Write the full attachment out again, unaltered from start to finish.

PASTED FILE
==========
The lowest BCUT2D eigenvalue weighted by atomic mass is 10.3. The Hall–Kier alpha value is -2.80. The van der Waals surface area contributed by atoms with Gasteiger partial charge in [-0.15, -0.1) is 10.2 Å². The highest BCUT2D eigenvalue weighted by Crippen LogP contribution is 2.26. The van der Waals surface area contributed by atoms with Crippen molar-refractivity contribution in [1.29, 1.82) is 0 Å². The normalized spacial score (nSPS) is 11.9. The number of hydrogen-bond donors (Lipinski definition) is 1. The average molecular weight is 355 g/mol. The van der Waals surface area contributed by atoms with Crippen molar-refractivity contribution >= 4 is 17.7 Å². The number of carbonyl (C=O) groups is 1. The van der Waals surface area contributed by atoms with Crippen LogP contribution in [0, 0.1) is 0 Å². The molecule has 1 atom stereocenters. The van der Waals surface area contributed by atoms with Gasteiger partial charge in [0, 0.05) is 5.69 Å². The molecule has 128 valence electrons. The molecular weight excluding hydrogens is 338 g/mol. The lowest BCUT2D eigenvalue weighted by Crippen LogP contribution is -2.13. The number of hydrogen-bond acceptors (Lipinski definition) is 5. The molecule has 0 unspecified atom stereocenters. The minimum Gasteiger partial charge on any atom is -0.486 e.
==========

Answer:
The lowest BCUT2D eigenvalue weighted by atomic mass is 10.3. The Hall–Kier alpha value is -2.80. The van der Waals surface area contributed by atoms with Gasteiger partial charge in [-0.15, -0.1) is 10.2 Å². The highest BCUT2D eigenvalue weighted by Crippen LogP contribution is 2.26. The van der Waals surface area contributed by atoms with Crippen molar-refractivity contribution in [1.29, 1.82) is 0 Å². The normalized spacial score (nSPS) is 11.9. The number of hydrogen-bond donors (Lipinski definition) is 1. The average molecular weight is 355 g/mol. The van der Waals surface area contributed by atoms with Crippen molar-refractivity contribution >= 4 is 17.7 Å². The number of carbonyl (C=O) groups is 1. The van der Waals surface area contributed by atoms with Crippen LogP contribution in [0, 0.1) is 0 Å². The molecule has 1 atom stereocenters. The van der Waals surface area contributed by atoms with Gasteiger partial charge in [0, 0.05) is 5.69 Å². The molecule has 128 valence electrons. The molecular weight excluding hydrogens is 338 g/mol. The lowest BCUT2D eigenvalue weighted by Crippen LogP contribution is -2.13. The number of hydrogen-bond acceptors (Lipinski definition) is 5. The molecule has 0 unspecified atom stereocenters. The minimum Gasteiger partial charge on any atom is -0.486 e.